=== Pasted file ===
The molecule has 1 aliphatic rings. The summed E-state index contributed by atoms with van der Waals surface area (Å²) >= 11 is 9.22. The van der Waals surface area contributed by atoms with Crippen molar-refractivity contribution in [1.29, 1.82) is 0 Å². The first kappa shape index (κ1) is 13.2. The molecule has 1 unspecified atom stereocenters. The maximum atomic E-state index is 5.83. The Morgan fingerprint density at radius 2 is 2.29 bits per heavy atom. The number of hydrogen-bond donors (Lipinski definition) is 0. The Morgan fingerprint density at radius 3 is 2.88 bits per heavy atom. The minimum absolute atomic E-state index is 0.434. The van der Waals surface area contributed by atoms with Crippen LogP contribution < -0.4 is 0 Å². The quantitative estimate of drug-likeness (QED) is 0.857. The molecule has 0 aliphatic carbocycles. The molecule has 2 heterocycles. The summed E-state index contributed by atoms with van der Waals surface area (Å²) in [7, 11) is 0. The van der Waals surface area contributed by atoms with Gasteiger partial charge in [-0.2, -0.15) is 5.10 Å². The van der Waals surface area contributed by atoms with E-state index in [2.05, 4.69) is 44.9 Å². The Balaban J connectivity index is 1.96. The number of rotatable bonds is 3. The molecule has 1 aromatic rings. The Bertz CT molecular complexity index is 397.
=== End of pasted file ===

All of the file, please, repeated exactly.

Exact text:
The molecule has 1 aliphatic rings. The summed E-state index contributed by atoms with van der Waals surface area (Å²) >= 11 is 9.22. The van der Waals surface area contributed by atoms with Crippen molar-refractivity contribution in [1.29, 1.82) is 0 Å². The first kappa shape index (κ1) is 13.2. The molecule has 1 unspecified atom stereocenters. The maximum atomic E-state index is 5.83. The Morgan fingerprint density at radius 2 is 2.29 bits per heavy atom. The number of hydrogen-bond donors (Lipinski definition) is 0. The Morgan fingerprint density at radius 3 is 2.88 bits per heavy atom. The minimum absolute atomic E-state index is 0.434. The van der Waals surface area contributed by atoms with Crippen LogP contribution < -0.4 is 0 Å². The quantitative estimate of drug-likeness (QED) is 0.857. The molecule has 0 aliphatic carbocycles. The molecule has 2 heterocycles. The summed E-state index contributed by atoms with van der Waals surface area (Å²) in [7, 11) is 0. The van der Waals surface area contributed by atoms with Gasteiger partial charge in [-0.2, -0.15) is 5.10 Å². The van der Waals surface area contributed by atoms with E-state index in [2.05, 4.69) is 44.9 Å². The Balaban J connectivity index is 1.96. The number of rotatable bonds is 3. The molecule has 1 aromatic rings. The Bertz CT molecular complexity index is 397.